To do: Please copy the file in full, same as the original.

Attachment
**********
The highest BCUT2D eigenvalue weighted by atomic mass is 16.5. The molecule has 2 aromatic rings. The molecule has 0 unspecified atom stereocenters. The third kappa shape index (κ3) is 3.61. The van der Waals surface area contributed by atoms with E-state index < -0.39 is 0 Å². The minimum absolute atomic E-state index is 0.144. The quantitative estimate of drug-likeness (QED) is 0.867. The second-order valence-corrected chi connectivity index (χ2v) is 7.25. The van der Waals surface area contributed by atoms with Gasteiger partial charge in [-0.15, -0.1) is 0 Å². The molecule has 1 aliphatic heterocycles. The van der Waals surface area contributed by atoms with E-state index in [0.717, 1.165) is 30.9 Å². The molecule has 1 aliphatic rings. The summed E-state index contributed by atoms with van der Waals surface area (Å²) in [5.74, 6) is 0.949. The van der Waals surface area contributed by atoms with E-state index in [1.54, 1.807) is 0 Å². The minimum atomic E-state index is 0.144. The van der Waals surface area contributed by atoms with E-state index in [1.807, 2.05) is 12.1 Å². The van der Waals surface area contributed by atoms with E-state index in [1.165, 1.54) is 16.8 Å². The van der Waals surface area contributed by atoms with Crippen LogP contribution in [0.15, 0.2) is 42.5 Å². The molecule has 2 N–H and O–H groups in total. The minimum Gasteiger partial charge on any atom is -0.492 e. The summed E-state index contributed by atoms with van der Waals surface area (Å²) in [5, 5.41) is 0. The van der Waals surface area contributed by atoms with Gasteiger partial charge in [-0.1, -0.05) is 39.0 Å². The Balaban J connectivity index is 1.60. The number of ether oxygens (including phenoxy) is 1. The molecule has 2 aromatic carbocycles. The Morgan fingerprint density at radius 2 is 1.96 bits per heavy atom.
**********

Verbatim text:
The highest BCUT2D eigenvalue weighted by atomic mass is 16.5. The molecule has 2 aromatic rings. The molecule has 0 unspecified atom stereocenters. The third kappa shape index (κ3) is 3.61. The van der Waals surface area contributed by atoms with E-state index < -0.39 is 0 Å². The minimum absolute atomic E-state index is 0.144. The quantitative estimate of drug-likeness (QED) is 0.867. The second-order valence-corrected chi connectivity index (χ2v) is 7.25. The van der Waals surface area contributed by atoms with Gasteiger partial charge in [-0.15, -0.1) is 0 Å². The molecule has 1 aliphatic heterocycles. The van der Waals surface area contributed by atoms with E-state index in [0.717, 1.165) is 30.9 Å². The molecule has 1 aliphatic rings. The summed E-state index contributed by atoms with van der Waals surface area (Å²) in [5.74, 6) is 0.949. The van der Waals surface area contributed by atoms with E-state index in [1.54, 1.807) is 0 Å². The minimum atomic E-state index is 0.144. The van der Waals surface area contributed by atoms with E-state index in [1.807, 2.05) is 12.1 Å². The van der Waals surface area contributed by atoms with E-state index in [1.165, 1.54) is 16.8 Å². The van der Waals surface area contributed by atoms with Crippen LogP contribution in [0.15, 0.2) is 42.5 Å². The molecule has 2 N–H and O–H groups in total. The minimum Gasteiger partial charge on any atom is -0.492 e. The summed E-state index contributed by atoms with van der Waals surface area (Å²) in [5, 5.41) is 0. The van der Waals surface area contributed by atoms with Gasteiger partial charge in [-0.1, -0.05) is 39.0 Å². The Balaban J connectivity index is 1.60. The number of ether oxygens (including phenoxy) is 1. The molecule has 2 aromatic carbocycles. The Morgan fingerprint density at radius 2 is 1.96 bits per heavy atom.